The SSPs define the high-level evolution of human and natural societies over the 21st century through a narrative storyline and a set of quantified measures under the assumption of no significant climate feedback. In the absence of climate policies, the SSPs may lead to different climate forcing and to different changes in climate. The primary objective of the SSPs is to provide sufficient information and context for defining development pathways that can be used as a starting point for impacts, adaptation, and mitigation analyses.
Five SSPs have been designated to span a broad range of socioeconomic challenges to mitigation and challenges to adaptation. The SSPs are intended to be single pathways that are representative of the types of socioeconomic pathways that could occupy particular domains within the overall space. Each has implications for the health risks of climate change and the capacity of societies to adapt to and manage those risks.
SSP 1: Sustainability. This development pathway includes sustained efforts to achieve development goals, including rapid development of low-income countries, a reduction of inequality globally and nationally, high levels of education, governance and institutions facilitating development goals, and achievement of the Millennium Development Goals within the next decade or so. Reducing and managing the health risks of climate change makes significant progress as educated populations gain access to safe water, improved sanitation, medical care, and other factors that reduce vulnerability to climate change.
SSP2: Dynamics as Usual. This development pathway experiences trends typical of recent decades, with some progress towards achieving development goals, uneven progress in development of low-income countries, educational investments not high enough to rapidly slow population growth, delay in achievement of the Millennium Development Goals by several decades. Current health trends would continue, with advancements in access to safe water, improved sanitation, medical care, and other factors that reduce vulnerability to climate change in some countries, but with little progress in others. Without additional interventions, the health burdens of climate change increase in countries left behind in development, and are reduced in those making progress.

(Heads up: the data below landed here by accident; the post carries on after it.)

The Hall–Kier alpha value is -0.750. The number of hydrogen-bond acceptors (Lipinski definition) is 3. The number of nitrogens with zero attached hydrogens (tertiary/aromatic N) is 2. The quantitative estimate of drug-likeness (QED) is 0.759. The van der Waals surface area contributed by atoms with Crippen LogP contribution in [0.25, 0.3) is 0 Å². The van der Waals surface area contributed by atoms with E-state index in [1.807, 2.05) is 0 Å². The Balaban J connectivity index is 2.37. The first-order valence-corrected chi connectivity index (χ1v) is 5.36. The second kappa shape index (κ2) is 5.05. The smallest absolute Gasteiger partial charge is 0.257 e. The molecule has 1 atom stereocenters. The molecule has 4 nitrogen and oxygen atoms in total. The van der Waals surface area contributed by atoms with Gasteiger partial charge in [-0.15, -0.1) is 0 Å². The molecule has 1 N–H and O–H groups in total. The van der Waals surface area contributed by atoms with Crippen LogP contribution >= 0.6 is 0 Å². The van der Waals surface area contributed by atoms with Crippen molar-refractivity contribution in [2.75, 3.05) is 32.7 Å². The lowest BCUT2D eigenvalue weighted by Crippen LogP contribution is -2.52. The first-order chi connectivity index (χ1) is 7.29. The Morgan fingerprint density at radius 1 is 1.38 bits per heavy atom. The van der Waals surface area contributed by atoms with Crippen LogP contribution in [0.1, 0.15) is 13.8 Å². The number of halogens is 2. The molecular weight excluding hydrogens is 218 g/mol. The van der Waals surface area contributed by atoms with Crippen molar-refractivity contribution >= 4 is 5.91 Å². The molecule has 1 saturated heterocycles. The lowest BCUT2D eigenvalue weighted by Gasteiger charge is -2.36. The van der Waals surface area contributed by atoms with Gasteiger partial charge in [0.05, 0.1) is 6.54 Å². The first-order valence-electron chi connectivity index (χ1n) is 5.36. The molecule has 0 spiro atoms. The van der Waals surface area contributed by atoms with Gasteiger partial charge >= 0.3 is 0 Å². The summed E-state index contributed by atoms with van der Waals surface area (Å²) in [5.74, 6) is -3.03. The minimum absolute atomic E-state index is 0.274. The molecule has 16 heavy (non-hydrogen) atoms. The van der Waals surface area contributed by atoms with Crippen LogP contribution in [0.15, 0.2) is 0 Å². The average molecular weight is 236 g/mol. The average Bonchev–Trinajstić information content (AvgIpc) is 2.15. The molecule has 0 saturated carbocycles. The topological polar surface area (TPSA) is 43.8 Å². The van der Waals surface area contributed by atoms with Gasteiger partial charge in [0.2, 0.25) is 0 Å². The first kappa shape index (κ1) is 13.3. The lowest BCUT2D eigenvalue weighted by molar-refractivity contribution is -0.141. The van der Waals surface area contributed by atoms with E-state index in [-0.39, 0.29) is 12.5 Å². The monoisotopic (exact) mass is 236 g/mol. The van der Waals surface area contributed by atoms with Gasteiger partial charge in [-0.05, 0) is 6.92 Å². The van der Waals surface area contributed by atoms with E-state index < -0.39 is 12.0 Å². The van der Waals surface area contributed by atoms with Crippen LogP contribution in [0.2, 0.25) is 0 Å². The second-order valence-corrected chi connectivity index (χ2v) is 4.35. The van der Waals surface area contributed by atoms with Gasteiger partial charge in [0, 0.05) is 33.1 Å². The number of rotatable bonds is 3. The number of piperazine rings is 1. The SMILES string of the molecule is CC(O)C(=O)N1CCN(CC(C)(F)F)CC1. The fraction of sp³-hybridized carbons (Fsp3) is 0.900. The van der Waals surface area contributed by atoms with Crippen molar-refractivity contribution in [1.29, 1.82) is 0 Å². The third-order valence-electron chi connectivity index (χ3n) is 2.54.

SSP3: Fragmentation. The world is separated into regions characterized by extreme poverty, pockets of moderate wealth, and many countries struggling to maintain living standards for strongly growing populations. Governance and institutions are relative weak, with poor cooperation. In this pathway, there is little progress in achieving the Millennium Development Goals, with growing numbers of people without access to safe water, improved sanitation, and medical care, and with increasing burdens of climate-sensitive health outcomes.
SSP4: Unequal World. In this pathway, there is a relatively small, rich global elite, with a large group of poor countries and populations. Governance and institutions are effective for and controlled by the elite, but are ineffective for most of the world population. Low educational levels, high burdens of climate-sensitive health outcomes, limited access to safe water, improved sanitation, and medical care, and other factors result in a world with high vulnerability to climate change.
SSP5: Conventional Development. This pathway stresses development oriented toward economic growth as the solution to social and economic problems. Challenges to adaptation are reduced through eradication of poverty and universal access to education, safe water, improved sanitation, and medical, resulting in attainment of the Millennium Development Goals by mid-century. The resulting increase in human and social capacity in low-income countries and parallel improvements in governance and institutions reduces many of the infectious disease risks of climate change.